A binary star just 1,500 light-years away is spiraling towards a spectacular doom.

HD265435 consists of a type of dead star called a white dwarf and its binary companion; they're orbiting each other so close together, the white dwarf is slurping material from the other star. Eventually, so the theory goes, the white dwarf will gain so much mass that it is no longer stable, exploding in a tremendous supernova.

That won't be for a while yet, but the discovery of such a doomed binary is a rare one, say a team of scientists led by astronomer Ingrid Pelisoli from the University of Warwick in the UK; the finding can help us better understand the processes leading up to these incredible events.

This is important, because the type of supernova this unstable star will cause is what we call a standard candle - one of the key tools we use to measure cosmic distances.

Stars spend their lives (what we call the main sequence) busily fusing elements to heavier elements in their cores, but they don't have an endless supply. Eventually, they will run out of stuff they can fuse, and die, ejecting their outer material. Depending on the mass of the star, several things can happen at this point.

For most stars, the core will collapse into an ultradense object, and what that object is will depend on the mass of the progenitor main-sequence star. For stars over 30 times the mass of the Sun, that will be a black hole. For stars between about 8 and 30 solar masses, it will be a neutron star. And for stars below 8 solar masses (including our Sun), it will be a white dwarf.

These stars still shine with residual heat, and take a very, very long time to cool to darkness. The only thing that keeps them from collapsing entirely under their own gravity is electron degeneracy pressure. At a certain pressure level, electrons are stripped from their atomic nuclei. Because identical electrons can't occupy the same space, these electrons supply the outward pressure that keeps the star intact.

That has a limit, too. Over about 1.4 times the mass of the Sun, or the Chandrasekhar limit, the white dwarf becomes so unstable that it dies again, exploding in a Type Ia supernova. This can happen when the white dwarf orbits so close to a binary companion that it siphons material from the other star, tipping it over the Chandrasekhar limit.

But there's a curious discrepancy in the number of observed Type Ia supernova remnants, and the number of Type Ia progenitor candidates - we simply haven't found as many progenitors as there should be, based on the number of observable remnants.

This is why HD265435 is so exciting. At its 1,500 light-year distance, it's the closest known Type Ia progenitor, which means we have the opportunity to study it in detail.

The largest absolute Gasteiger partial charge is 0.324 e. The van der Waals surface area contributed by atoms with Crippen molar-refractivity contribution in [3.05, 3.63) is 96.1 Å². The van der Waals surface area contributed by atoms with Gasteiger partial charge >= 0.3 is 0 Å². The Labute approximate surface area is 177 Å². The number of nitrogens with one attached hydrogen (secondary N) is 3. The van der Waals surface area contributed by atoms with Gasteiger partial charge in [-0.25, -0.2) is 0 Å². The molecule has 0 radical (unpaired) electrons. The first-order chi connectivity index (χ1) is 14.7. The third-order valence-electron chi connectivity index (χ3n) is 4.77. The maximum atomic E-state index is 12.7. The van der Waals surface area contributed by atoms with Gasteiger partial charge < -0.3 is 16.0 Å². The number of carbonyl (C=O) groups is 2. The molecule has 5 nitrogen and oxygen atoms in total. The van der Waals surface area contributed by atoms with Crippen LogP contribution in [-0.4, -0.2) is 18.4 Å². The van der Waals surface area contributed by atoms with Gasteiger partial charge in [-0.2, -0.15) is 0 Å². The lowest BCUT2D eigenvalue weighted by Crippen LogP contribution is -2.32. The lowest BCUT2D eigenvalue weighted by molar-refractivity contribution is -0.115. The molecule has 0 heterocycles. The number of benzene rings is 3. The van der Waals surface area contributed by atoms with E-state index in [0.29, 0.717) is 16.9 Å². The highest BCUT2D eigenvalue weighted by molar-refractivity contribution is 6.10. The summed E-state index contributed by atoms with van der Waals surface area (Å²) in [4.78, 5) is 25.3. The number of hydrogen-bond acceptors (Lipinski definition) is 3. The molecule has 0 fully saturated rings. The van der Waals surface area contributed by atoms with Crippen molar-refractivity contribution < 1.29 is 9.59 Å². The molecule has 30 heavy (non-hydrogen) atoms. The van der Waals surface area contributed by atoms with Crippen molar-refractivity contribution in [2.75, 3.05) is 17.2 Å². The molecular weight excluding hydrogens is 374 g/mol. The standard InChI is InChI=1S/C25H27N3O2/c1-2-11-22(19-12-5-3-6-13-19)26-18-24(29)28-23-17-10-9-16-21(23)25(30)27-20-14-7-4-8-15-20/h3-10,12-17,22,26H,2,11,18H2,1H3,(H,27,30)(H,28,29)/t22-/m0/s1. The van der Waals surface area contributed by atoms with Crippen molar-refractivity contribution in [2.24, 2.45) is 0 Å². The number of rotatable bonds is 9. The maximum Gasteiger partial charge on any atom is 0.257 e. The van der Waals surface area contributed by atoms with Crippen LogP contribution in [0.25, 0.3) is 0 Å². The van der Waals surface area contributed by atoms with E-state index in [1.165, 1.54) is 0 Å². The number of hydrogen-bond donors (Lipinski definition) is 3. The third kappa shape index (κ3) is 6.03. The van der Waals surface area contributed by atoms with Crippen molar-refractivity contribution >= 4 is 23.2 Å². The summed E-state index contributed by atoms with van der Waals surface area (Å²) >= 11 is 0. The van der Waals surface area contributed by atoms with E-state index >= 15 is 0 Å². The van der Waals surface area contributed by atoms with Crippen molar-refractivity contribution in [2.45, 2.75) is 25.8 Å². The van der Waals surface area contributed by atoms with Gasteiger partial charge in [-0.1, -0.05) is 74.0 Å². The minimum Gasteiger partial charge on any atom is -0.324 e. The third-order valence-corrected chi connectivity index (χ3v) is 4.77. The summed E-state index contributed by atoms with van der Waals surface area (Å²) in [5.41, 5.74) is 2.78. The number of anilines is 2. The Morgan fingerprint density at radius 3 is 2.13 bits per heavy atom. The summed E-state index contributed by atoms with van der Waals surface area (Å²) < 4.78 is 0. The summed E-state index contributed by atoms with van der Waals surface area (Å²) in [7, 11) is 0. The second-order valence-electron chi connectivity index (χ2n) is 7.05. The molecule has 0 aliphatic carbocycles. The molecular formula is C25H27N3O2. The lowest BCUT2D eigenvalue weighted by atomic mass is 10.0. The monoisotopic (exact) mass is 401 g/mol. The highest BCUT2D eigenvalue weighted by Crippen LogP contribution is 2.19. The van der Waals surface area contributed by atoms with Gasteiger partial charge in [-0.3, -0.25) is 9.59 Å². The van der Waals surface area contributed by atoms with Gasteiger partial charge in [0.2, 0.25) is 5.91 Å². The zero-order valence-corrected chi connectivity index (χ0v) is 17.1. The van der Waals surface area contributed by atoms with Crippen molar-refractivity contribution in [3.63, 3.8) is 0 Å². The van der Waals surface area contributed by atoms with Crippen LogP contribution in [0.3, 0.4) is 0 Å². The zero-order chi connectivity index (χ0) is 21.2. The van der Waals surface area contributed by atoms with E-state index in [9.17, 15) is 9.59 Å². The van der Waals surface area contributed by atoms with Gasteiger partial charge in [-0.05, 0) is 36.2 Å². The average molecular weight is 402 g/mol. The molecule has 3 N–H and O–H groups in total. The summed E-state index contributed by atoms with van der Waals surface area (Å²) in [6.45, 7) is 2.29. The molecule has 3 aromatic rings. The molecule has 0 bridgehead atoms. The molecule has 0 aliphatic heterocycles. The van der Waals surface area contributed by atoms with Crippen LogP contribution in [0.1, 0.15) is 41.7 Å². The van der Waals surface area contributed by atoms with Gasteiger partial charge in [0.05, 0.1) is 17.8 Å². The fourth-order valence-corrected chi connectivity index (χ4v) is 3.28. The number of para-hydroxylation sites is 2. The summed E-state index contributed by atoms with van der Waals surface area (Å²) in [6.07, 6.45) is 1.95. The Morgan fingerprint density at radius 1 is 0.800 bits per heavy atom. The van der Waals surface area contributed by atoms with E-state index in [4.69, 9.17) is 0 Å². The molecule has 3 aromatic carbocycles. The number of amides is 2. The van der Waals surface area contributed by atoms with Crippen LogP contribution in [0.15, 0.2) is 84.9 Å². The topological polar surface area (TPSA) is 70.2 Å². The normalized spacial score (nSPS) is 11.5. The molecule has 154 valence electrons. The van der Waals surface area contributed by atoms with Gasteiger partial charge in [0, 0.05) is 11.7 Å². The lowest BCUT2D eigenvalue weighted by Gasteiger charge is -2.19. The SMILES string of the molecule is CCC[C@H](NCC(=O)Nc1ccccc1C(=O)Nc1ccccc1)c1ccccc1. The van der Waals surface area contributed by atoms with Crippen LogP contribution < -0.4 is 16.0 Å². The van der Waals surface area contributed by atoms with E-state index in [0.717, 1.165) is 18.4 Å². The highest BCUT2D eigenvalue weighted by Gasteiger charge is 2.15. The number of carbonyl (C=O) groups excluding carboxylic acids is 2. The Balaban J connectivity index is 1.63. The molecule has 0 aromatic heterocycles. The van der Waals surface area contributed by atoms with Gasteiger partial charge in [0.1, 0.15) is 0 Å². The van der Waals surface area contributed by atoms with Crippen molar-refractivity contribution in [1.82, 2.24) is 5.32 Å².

"We can estimate how many supernovae are going to be in our galaxy through observing many galaxies, or through what we know from stellar evolution, and this number is consistent," Pelisoli said.

"But if we look for objects that can become supernovae, we don't have enough. This discovery was very useful to put an estimate of what a hot subdwarf and white dwarf binaries can contribute. It still doesn't seem to be a lot, none of the channels we observed seems to be enough."

The binary itself is fascinating. It consists of the white dwarf, and a hot subdwarf, the latter being a red giant after it has ejected its outer layers and is about to begin fusing helium, having run out of hydrogen. This hot subdwarf is small, just 0.6 times the mass of the Sun, but extremely bright - so bright that it completely outshines the white dwarf. We can't see the white dwarf at all.

Pelisoli and her team identified the binary by changes in brightness in the hot subdwarf. These changes suggested that the hot subdwarf is being pulled into a teardrop shape by something massive very close to it.

By carefully analyzing the brightness changes, the researchers were able to infer what is happening. A white dwarf about the same mass as the Sun is orbiting the hot subdwarf every 100 minutes or so, close enough to be siphoning material from the subdwarf and pulling its atmosphere out of shape.

Together, the masses of the two objects exceed the Chandrasekhar limit, which means a Type Ia supernova should occur… in about 70 million years or so. Before that happens, the white subdwarf will run out of material to fuse and turn into a second white dwarf star.

This discovery could help us to understand a massive problem with cosmology. Because the Chandrasekhar mass is within a known range, Type Ia supernovae have a determinable intrinsic brightness. This means we can use them to map distances in the local Universe - but we use several methods to do this, and different methods give us different results for the expansion rate of the Universe.

"The more we understand how supernovae work, the better we can calibrate our standard candles. This is very important at the moment because there's a discrepancy between what we get from this kind of standard candle, and what we get through other methods," Pelisoli said.

"The more we understand about how supernovae form, the better we can understand whether this discrepancy we are seeing is because of new physics that we're unaware of and not taking into account, or simply because we're underestimating the uncertainties in those distances."

The research has been published in Nature Astronomy.